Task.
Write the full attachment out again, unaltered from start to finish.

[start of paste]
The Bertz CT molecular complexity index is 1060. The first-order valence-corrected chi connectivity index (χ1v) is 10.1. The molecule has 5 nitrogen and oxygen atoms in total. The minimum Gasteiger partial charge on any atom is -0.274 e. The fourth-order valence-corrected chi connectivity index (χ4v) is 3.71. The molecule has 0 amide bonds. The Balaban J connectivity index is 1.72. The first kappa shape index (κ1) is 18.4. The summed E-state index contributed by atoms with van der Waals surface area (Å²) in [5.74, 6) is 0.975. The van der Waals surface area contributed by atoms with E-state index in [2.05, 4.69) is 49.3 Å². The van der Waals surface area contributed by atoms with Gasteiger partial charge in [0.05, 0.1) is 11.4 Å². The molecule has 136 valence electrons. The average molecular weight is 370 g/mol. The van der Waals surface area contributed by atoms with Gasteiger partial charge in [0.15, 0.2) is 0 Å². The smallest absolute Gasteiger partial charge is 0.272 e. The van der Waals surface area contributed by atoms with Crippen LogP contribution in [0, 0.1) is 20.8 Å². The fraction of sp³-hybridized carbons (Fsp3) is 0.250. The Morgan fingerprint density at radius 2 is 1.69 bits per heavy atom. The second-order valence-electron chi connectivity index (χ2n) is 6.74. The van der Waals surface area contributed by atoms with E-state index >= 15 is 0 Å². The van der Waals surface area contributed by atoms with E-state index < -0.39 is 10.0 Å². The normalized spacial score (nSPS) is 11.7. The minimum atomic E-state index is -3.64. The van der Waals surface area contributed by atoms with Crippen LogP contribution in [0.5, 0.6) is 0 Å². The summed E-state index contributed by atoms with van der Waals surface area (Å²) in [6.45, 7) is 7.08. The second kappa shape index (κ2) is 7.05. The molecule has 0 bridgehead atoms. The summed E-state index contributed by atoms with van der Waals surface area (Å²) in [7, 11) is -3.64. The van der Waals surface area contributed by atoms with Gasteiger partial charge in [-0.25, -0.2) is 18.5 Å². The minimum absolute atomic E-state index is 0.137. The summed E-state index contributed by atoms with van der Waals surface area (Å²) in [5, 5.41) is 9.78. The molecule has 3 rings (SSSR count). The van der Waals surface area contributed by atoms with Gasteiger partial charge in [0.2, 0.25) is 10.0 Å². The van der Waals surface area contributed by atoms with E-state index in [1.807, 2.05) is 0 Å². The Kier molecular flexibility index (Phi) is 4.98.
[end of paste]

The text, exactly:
The Bertz CT molecular complexity index is 1060. The first-order valence-corrected chi connectivity index (χ1v) is 10.1. The molecule has 5 nitrogen and oxygen atoms in total. The minimum Gasteiger partial charge on any atom is -0.274 e. The fourth-order valence-corrected chi connectivity index (χ4v) is 3.71. The molecule has 0 amide bonds. The Balaban J connectivity index is 1.72. The first kappa shape index (κ1) is 18.4. The summed E-state index contributed by atoms with van der Waals surface area (Å²) in [5.74, 6) is 0.975. The van der Waals surface area contributed by atoms with E-state index in [2.05, 4.69) is 49.3 Å². The van der Waals surface area contributed by atoms with Gasteiger partial charge in [0.05, 0.1) is 11.4 Å². The molecule has 136 valence electrons. The average molecular weight is 370 g/mol. The van der Waals surface area contributed by atoms with Gasteiger partial charge in [0.15, 0.2) is 0 Å². The smallest absolute Gasteiger partial charge is 0.272 e. The van der Waals surface area contributed by atoms with Crippen LogP contribution in [0, 0.1) is 20.8 Å². The fraction of sp³-hybridized carbons (Fsp3) is 0.250. The Morgan fingerprint density at radius 2 is 1.69 bits per heavy atom. The second-order valence-electron chi connectivity index (χ2n) is 6.74. The van der Waals surface area contributed by atoms with E-state index >= 15 is 0 Å². The van der Waals surface area contributed by atoms with E-state index < -0.39 is 10.0 Å². The normalized spacial score (nSPS) is 11.7. The minimum atomic E-state index is -3.64. The van der Waals surface area contributed by atoms with Crippen LogP contribution in [0.5, 0.6) is 0 Å². The summed E-state index contributed by atoms with van der Waals surface area (Å²) in [6.45, 7) is 7.08. The second kappa shape index (κ2) is 7.05. The molecule has 0 bridgehead atoms. The summed E-state index contributed by atoms with van der Waals surface area (Å²) in [7, 11) is -3.64. The van der Waals surface area contributed by atoms with Gasteiger partial charge in [-0.25, -0.2) is 18.5 Å². The minimum absolute atomic E-state index is 0.137. The summed E-state index contributed by atoms with van der Waals surface area (Å²) in [5, 5.41) is 9.78. The molecule has 3 rings (SSSR count). The van der Waals surface area contributed by atoms with Gasteiger partial charge in [0.2, 0.25) is 10.0 Å². The van der Waals surface area contributed by atoms with E-state index in [1.807, 2.05) is 0 Å². The Kier molecular flexibility index (Phi) is 4.98.